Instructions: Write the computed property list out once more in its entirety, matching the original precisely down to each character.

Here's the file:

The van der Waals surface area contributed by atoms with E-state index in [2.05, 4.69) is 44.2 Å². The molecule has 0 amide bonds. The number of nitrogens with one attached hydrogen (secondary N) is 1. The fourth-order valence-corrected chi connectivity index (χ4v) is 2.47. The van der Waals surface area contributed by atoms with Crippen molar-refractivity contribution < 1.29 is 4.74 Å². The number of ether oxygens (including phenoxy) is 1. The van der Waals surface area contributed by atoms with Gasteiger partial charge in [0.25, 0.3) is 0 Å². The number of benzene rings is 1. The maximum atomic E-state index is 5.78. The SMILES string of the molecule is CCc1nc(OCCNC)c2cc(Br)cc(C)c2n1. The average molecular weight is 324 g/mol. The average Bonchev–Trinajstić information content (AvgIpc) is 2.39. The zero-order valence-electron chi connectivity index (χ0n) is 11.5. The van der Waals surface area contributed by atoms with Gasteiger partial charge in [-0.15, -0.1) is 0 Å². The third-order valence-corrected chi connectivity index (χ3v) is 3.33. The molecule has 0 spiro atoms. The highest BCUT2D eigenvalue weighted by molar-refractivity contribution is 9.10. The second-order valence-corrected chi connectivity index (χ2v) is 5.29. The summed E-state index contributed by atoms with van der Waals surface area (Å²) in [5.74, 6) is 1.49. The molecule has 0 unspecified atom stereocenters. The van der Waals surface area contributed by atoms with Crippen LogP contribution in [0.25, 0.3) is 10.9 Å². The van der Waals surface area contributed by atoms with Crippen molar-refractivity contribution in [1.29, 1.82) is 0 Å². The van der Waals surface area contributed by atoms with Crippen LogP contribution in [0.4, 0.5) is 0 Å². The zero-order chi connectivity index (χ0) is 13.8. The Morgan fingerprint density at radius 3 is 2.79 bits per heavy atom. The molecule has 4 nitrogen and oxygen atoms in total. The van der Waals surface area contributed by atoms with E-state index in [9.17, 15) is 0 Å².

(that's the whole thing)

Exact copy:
The van der Waals surface area contributed by atoms with E-state index in [2.05, 4.69) is 44.2 Å². The molecule has 0 amide bonds. The number of nitrogens with one attached hydrogen (secondary N) is 1. The fourth-order valence-corrected chi connectivity index (χ4v) is 2.47. The van der Waals surface area contributed by atoms with Crippen molar-refractivity contribution < 1.29 is 4.74 Å². The number of ether oxygens (including phenoxy) is 1. The van der Waals surface area contributed by atoms with Gasteiger partial charge in [0.25, 0.3) is 0 Å². The number of benzene rings is 1. The maximum atomic E-state index is 5.78. The SMILES string of the molecule is CCc1nc(OCCNC)c2cc(Br)cc(C)c2n1. The average molecular weight is 324 g/mol. The average Bonchev–Trinajstić information content (AvgIpc) is 2.39. The zero-order valence-electron chi connectivity index (χ0n) is 11.5. The van der Waals surface area contributed by atoms with Gasteiger partial charge in [-0.15, -0.1) is 0 Å². The third-order valence-corrected chi connectivity index (χ3v) is 3.33. The molecule has 0 spiro atoms. The highest BCUT2D eigenvalue weighted by molar-refractivity contribution is 9.10. The second-order valence-corrected chi connectivity index (χ2v) is 5.29. The summed E-state index contributed by atoms with van der Waals surface area (Å²) in [5.74, 6) is 1.49. The molecule has 0 unspecified atom stereocenters. The van der Waals surface area contributed by atoms with Crippen LogP contribution in [0.25, 0.3) is 10.9 Å². The van der Waals surface area contributed by atoms with Crippen molar-refractivity contribution in [1.29, 1.82) is 0 Å². The van der Waals surface area contributed by atoms with Crippen LogP contribution in [0.4, 0.5) is 0 Å². The zero-order chi connectivity index (χ0) is 13.8. The Morgan fingerprint density at radius 3 is 2.79 bits per heavy atom. The molecule has 4 nitrogen and oxygen atoms in total. The van der Waals surface area contributed by atoms with E-state index in [9.17, 15) is 0 Å².